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15 Jan 2021

What links Scotland’s National Bard to Bob Dylan?

A white thatched cottage stands on the side of a road with a blue sky background.
Burns Cottage in Alloway
What links Robert Burns and Bob Dylan? The connection is perhaps not so unlikely – one of the modern world’s most celebrated songwriters has named Robert Burns as his greatest inspiration.

The link between Burns and America’s greatest songwriter was first established in the ‘My Inspiration’ advertising campaign by the HMV music store. The campaign targeted world-renowned musicians and artists and asked them to select a line or verse that had provided their greatest inspiration. David Bowie picked a line from the song ‘Gigolo Aunt’, from Syd Barrett’s second and final album, Barrett. Liam Gallagher chose a verse from Oasis’s own hit ‘Supersonic’, penned by his brother Noel. Paul McCartney chose a line from Bob Dylan’s ‘She Belongs To Me’.

As for Dylan himself, a man whose work was named by many others as their source of inspiration and who reluctantly accepted the Nobel Prize in Literature in 2016 ‘for having created new poetic expressions within the great American song tradition’, his choice was surprising to some. Dylan opted for Burns’s poem ‘A Red, Red Rose’, selecting the lines:

O my luve is like a red, red rose
That’s newly sprung in June;
O my luve’s like the melodie
That’s sweetly play’d in tune.

As fair art thou, my bonny lass.
So deep in luve am I;
And I will luve thee still, my dear,
Till a’ the seas gang dry.

It would be fair to say that the choice sent a wave of excitement through the community of scholars and enthusiasts who study the Bard’s life and work. They awaited further word as to where this connection came from? Who introduced Bob to Burns?

Bob Dylan, wearing a white panama hat and a dark jacket, stands behind a keyboard on stage, singing into a microphone.
Bob Dylan in 2012

Born Robert Allen Zimmerman in Minnesota in 1941, Dylan remains one of the most secretive and elusive figures in music. In his rare interviews after the ‘Burns one’, he has never expanded on the link. And, as Chris Waddell, one of the team members at Robert Burns Birthplace Museum in Alloway explains, this thread of a connection continues to tantalise experts and enthusiasts alike:

‘As a Dylan fan myself, it’s a very exciting connection and one that people still mention. Unfortunately, he’s never told us more about it and he’s never visited the museum here either!’

Chris continues: ‘I think the thing with Burns is that he finds a place in different cultures, different hearts. He is in with the bricks in American culture; if you think about it, he’s been there for 200 years. There’s a statue of him in Central Park in New York; Burns is taught in the school system; there are statues of him in college campuses; and we know that Abraham Lincoln kept a copy of Burns’s work on his bedside table.

‘Burns speaks to people directly, in a way that a lot of other poets don’t, despite the linguistic differences. I think that’s at the real heart of it. You sometimes feel that he is talking directly to you when you read his poems, because there’s so much of the man in his poetry.’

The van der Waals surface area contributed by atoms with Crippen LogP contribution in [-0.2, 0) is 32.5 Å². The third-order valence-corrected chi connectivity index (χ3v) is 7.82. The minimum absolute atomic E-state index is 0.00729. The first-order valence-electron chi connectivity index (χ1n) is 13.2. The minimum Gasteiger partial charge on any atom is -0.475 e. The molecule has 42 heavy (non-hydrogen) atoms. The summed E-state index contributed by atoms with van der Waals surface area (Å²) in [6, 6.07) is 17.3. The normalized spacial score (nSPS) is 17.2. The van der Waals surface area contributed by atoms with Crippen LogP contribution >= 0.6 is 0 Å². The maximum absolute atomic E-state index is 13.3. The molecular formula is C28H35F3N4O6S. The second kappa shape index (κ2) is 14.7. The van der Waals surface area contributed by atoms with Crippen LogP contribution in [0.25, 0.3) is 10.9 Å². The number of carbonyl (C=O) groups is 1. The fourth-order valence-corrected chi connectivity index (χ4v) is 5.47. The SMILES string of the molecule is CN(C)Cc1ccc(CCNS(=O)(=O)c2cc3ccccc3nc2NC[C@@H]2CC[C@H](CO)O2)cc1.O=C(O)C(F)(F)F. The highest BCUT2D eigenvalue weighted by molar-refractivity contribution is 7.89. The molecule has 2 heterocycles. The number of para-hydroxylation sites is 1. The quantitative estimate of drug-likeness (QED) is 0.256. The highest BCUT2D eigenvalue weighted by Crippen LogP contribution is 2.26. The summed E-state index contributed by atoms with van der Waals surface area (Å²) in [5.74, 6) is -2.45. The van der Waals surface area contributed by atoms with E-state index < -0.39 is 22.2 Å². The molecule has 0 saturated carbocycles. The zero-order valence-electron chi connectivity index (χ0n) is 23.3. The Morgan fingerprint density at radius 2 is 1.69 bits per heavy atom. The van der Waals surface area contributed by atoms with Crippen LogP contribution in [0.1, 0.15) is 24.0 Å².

Quote
“Going back to Bob Dylan and ‘Red, Red Rose’, this is about ever-lasting love – there is a primal, unstoppable avalanche behind it. And if you’re a person like Bob Dylan, I can see why there is a connection between two great poetic minds. ”
Chris Waddell
Learning Manager, Robert Burns Birthplace Museum

Chris adds: ‘You can talk about how clever Burns is; you can talk about how clever Bob Dylan is; but there is raw, human, absorbing emotion in both of their work.’

A close-up of an oval portrait of the head and shoulders of Robert Burns. He is shown standing against a natural backdrop.
Portrait of Robert Burns

There is another link, too, between Bob Dylan and Scotland’s national bard, a direct connection between the men that goes beyond the realms of inspiration. Dylan has actually played alongside Robert Burns, and counts him among his most trusted collaborators!

Robert Hunter was born just one month after Dylan, in California, and died in September 2019. Best known for his work with the Grateful Dead, this poet, singer and songwriter worked with Bob Dylan from the late 1980s onwards and co-wrote songs on the albums Down in the Groove and Together Through Life. However, Hunter was actually born Robert Burns and, according to friend and food critic Charles Perry, he was a direct descendant of the Bard – a great-great-grandson.

‘We could probably write a hundred songs together if we thought it was important or the right reasons were there,’ said Dylan of Hunter in a rare interview with Rolling Stone magazine in 2009. ‘He’s got a way with words and I do too. We both write a different type of song than what passes today for song writing.’

If Dylan is aware of the direct link between Hunter and Burns, he has never spoken about it. It remains to be seen whether Dylan will ever expand on his link with the Bard in other interviews.

Discover more about the fascinating life of Robert Burns when you visit Robert Burns Birthplace Museum in Alloway. We also offer a wide range of exclusive items inspired by Scotland’s national bard in our online shop.

View our exclusive Robert Burns collection

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